Keep It Binary, Stupid

Basketball unfolds as a series of choices, one leading to the next. No matter how controlled or patterned a team attempts to be, the offensive scheme will inevitably break down requiring the attackers to improvise. 

Effective coaching exploits this reality by placing players in spots where their natural freelance abilities come to the fore and where the choices are binary – “either/or” situations where it is relatively easy for the offense to read the defense and act quickly.

Complicated offensive schemes that congest the floor, obscure the choices, and attempt to control too many variables reward the defense by creating uncertainty and indecisiveness. Too many moving parts complicate the reads, granting the defense time to react.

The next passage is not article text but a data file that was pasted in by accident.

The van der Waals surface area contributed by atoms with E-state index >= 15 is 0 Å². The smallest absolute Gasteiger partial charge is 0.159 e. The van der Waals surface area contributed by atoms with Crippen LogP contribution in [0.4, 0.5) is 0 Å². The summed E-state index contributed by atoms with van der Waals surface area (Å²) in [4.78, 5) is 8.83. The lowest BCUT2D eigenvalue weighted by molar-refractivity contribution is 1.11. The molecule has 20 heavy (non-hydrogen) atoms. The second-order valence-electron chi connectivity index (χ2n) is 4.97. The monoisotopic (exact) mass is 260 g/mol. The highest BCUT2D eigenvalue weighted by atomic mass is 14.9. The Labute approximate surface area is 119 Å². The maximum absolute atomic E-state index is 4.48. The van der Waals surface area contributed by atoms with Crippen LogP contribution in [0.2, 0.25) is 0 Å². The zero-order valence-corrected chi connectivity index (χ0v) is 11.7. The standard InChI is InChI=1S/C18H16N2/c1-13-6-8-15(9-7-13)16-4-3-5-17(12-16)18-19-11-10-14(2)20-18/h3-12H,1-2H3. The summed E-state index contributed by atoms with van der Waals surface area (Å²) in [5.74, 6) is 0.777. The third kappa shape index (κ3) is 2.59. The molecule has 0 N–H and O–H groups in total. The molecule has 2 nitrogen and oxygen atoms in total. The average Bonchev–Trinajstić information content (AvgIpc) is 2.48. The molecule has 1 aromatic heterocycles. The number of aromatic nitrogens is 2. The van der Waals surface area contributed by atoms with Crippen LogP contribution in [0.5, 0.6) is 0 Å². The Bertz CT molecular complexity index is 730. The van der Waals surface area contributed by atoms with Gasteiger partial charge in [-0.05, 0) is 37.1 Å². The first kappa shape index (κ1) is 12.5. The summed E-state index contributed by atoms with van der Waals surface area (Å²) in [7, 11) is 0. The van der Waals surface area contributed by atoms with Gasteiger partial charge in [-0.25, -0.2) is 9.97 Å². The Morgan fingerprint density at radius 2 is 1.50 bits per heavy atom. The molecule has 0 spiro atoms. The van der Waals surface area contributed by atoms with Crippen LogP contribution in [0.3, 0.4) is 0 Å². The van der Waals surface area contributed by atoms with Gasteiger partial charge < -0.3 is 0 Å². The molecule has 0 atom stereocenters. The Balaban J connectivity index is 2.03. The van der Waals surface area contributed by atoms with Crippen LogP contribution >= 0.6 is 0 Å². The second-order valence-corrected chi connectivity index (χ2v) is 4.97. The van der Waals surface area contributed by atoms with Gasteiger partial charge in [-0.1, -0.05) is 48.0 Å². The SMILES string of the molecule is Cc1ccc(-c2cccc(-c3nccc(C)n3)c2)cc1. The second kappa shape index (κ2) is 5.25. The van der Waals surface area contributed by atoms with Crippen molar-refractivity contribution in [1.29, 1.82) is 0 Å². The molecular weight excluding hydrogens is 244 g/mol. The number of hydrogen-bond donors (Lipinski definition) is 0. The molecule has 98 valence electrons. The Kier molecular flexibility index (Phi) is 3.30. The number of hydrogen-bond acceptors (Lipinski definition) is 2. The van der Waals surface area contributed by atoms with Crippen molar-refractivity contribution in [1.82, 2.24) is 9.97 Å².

Conversely, offenses that create quick, binary decision-making are built around actions and maneuvers that shorten defensive reaction time. Effective offense reduces the number of choices by forcing defenders into “no-win” situations where a choice to respond in one way renders them vulnerable in another way. This makes it easier for offensive players to see or read the defense and seize the initiative quickly.

Basketball’s fourth law – Keep It Binary, Stupid – explores these principles.

Click here to read.

Demise of the High Ball Screen

Buried deep in Seth DavisSports Illustrated post last week was this little gem. “I know we are in the Age of the Ball Screen, but I think coaches use this tactic too frequently. I don’t like the way a ball screen brings a second defender to the dribbler. If I’ve got a quick guard, I’d prefer to give him as much space as possible and let him take his man off the dribble.” I couldn’t agree more.

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